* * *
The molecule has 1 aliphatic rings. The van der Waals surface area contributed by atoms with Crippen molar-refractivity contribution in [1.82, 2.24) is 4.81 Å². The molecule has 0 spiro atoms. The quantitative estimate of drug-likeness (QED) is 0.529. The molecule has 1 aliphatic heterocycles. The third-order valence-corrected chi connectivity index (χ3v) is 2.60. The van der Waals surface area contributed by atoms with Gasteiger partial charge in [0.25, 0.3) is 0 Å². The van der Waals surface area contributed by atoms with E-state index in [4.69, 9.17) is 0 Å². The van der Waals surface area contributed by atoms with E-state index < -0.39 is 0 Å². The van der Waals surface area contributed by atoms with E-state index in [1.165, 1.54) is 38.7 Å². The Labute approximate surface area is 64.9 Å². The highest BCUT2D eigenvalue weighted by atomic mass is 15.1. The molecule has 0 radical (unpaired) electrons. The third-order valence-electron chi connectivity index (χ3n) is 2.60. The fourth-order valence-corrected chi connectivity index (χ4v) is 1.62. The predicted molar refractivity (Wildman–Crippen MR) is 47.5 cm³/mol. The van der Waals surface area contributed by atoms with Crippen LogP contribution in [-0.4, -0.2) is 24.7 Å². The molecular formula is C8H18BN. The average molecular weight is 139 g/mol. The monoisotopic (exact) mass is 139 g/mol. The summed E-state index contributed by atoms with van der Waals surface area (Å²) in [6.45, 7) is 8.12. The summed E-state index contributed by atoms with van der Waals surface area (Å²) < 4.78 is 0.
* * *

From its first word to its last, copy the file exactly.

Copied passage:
The molecule has 1 aliphatic rings. The van der Waals surface area contributed by atoms with Crippen molar-refractivity contribution in [1.82, 2.24) is 4.81 Å². The molecule has 0 spiro atoms. The quantitative estimate of drug-likeness (QED) is 0.529. The molecule has 1 aliphatic heterocycles. The third-order valence-corrected chi connectivity index (χ3v) is 2.60. The van der Waals surface area contributed by atoms with Gasteiger partial charge in [0.25, 0.3) is 0 Å². The van der Waals surface area contributed by atoms with E-state index in [4.69, 9.17) is 0 Å². The van der Waals surface area contributed by atoms with E-state index < -0.39 is 0 Å². The van der Waals surface area contributed by atoms with E-state index in [1.165, 1.54) is 38.7 Å². The Labute approximate surface area is 64.9 Å². The highest BCUT2D eigenvalue weighted by atomic mass is 15.1. The molecule has 0 radical (unpaired) electrons. The third-order valence-electron chi connectivity index (χ3n) is 2.60. The fourth-order valence-corrected chi connectivity index (χ4v) is 1.62. The predicted molar refractivity (Wildman–Crippen MR) is 47.5 cm³/mol. The van der Waals surface area contributed by atoms with Crippen LogP contribution in [-0.4, -0.2) is 24.7 Å². The molecular formula is C8H18BN. The average molecular weight is 139 g/mol. The monoisotopic (exact) mass is 139 g/mol. The summed E-state index contributed by atoms with van der Waals surface area (Å²) in [6.45, 7) is 8.12. The summed E-state index contributed by atoms with van der Waals surface area (Å²) < 4.78 is 0.